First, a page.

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WEBINAR The American Physical Therapy Association Code of Ethics in the 21st Century
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WEBINAR The American Physical Therapy Association Code of Ethics in the 21st Century

 Export to Your Calendar 4/4/2019
When: 3:00 p.m. - 4:00 p.m. (Eastern)
Where: GoToWebinar
United States
Contact: Marcus Dean
(877) 636-4338 x102


Online registration is available until: 4/4/2019
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Toward an Ethics of Societal Transformation: The American Physical Therapy Association Code of Ethics in the 21st Century

Important decisions about “right” and “wrong” are made daily in physical therapy clinical settings. Every time we make a decision based on what is right, we are choosing to act ethically.

The APTA Code of Ethics was initially adopted in 1981 as a way to summarize the physical therapy profession’s commitment to the public good in a specific manner. The current model fits episodic, fee-for-service, and clinic-based practice settings, but consideration of our ethical reasoning may change as we embrace population health. The values of the APTA Code of Ethics should continually guide - and be guided - by the vision and values of the physical therapy profession as it continues to develop. Along these lines, reconsideration of our ethical thinking in physical therapy will help us refocus our efforts to transform society and embrace new practices and practice settings.  The purpose of this session is to describe social justice, human rights, utilitarianism, and deontology in physical therapy, and to explain how we can work to shape our practice towards realizing our vision of transforming society.  The talk will be framed around 4 proposed “big ideas”:

  • Big Idea #1, Proposed: The APTA Code of Ethics Must Affirm An Individual’s Right to Be Healthy.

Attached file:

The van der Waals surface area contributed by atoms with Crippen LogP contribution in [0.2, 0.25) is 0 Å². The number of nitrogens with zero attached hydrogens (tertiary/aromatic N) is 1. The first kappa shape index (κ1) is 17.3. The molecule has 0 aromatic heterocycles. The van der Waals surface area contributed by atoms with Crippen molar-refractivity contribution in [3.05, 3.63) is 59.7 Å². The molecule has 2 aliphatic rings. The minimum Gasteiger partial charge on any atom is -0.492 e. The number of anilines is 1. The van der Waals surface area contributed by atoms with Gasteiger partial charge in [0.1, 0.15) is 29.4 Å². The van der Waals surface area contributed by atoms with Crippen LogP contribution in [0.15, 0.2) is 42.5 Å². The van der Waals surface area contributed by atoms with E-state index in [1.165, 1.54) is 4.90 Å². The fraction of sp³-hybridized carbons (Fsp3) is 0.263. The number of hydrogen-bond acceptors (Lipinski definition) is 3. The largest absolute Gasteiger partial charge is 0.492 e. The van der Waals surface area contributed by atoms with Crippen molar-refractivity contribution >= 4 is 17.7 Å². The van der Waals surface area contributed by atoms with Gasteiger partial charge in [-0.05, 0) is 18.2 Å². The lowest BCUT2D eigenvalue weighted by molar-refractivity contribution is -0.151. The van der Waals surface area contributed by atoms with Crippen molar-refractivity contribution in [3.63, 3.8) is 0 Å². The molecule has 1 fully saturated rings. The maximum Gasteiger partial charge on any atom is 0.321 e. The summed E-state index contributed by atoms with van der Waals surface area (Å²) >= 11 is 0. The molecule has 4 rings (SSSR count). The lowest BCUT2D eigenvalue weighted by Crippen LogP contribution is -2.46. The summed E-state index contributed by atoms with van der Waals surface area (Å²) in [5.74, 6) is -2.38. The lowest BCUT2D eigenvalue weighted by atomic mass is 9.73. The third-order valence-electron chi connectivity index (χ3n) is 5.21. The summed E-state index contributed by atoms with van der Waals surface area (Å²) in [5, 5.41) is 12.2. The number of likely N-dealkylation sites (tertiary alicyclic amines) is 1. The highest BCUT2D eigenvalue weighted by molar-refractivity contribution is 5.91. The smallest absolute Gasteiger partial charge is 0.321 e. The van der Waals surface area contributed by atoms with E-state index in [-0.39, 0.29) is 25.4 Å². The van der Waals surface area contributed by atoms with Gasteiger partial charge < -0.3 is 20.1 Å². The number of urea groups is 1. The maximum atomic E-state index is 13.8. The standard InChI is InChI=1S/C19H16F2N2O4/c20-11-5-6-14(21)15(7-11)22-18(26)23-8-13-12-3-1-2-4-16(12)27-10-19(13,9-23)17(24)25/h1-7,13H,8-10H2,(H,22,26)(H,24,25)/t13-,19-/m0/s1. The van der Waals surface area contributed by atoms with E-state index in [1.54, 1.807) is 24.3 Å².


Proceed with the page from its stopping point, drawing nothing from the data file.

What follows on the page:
• Big Idea #2, Proposed: The APTA Code of Ethics Must Focus Our Attention on the Importance of Prevention Through Movement System Assessment and Treatment......Rather Than Bury It In the Fine Print.
  • Big Idea #3, Proposed: The APTA Code of Ethics Must Inculcate Our Profession’s Commitment to Address Differences in Health and Health Outcomes that are Avoidable...And Then Work to Make All Differences Avoidable.
  • Big Idea #4, Proposed: The APTA Code of Ethics Must Emphasize the Core Belief That Physical Therapists Act to Ameliorate or Eliminate the Root Causes of Movement System Dysfunction......Including Social, Political, and Economic Root Causes.

About our presenters: 

Sean F. Griech, PT, DPT, COMT
Board Certified Clinical Specialist in Orthopaedic Physical Therapy

Dr. Griech serves as an assistant professor in the Doctor of Physical Therapy program at DeSales University in Center Valley Pennsylvania, as well as adjunct assistant professor in the Transitional Doctor of Physical Therapy program at Shenandoah University.  He earned his BS in physical therapy from Daemen College and his transitional DPT from Shenandoah University. He is currently in the dissertation phase of his Ph.D. studying the interface between ethics and social justice in healthcare. Dr. Griech is a board certified orthopedic specialist (OCS) and a certified orthopedic manual therapist (COMT).  In addition to his clinical research, Dr. Griech has presented on the topic of ethics as well as authored a book chapter on societal ethics in physical therapy.  Currently, he is working on several projects in this same area.  In addition to his academic background, Sean continues to practice clinically in outpatient orthopedics as well as at his universities pro bono clinic. 

 

Todd E. Davenport, PT, DPT, MPH
Board Certified Clinical Specialist in Orthopaedic Physical Therapy

Todd E. Davenport, PT, DPT, MPH, OCS serves as a tenured Professor and Program Director in the Department of Physical Therapy in the Thomas J. Long School of Pharmacy and Health Sciences at the University of the Pacific in Stockton, California, where he teaches in the Doctor of Physical Therapy (DPT) program. Dr. Davenport is a graduate of the University of Southern California’s DPT and Orthopaedic Physical Therapy Residency programs. He is a past clinical research fellow at the Warren G. Magnusson Clinical Center at the National Institute of Health in Bethesda, Maryland. Dr. Davenport is a graduate of the Master of Public Health program at the Berkeley campus of the University of California. He has been continuously recognized as a Board-certified Orthopedic Clinical Specialist by the American Board of Physical Therapy Specialties since 2005. Dr. Davenport is the 2018-2019 Faculty Administrative Leadership Fellow in the Office of the Provost at University of the Pacific. Dr. Davenport has been a member of several writing and review teams related to clinical practice guidelines. In addition to his teaching, scholarship, and service work, Dr. Davenport practices clinically at the Kaiser Permanente offices in Stockton, California.

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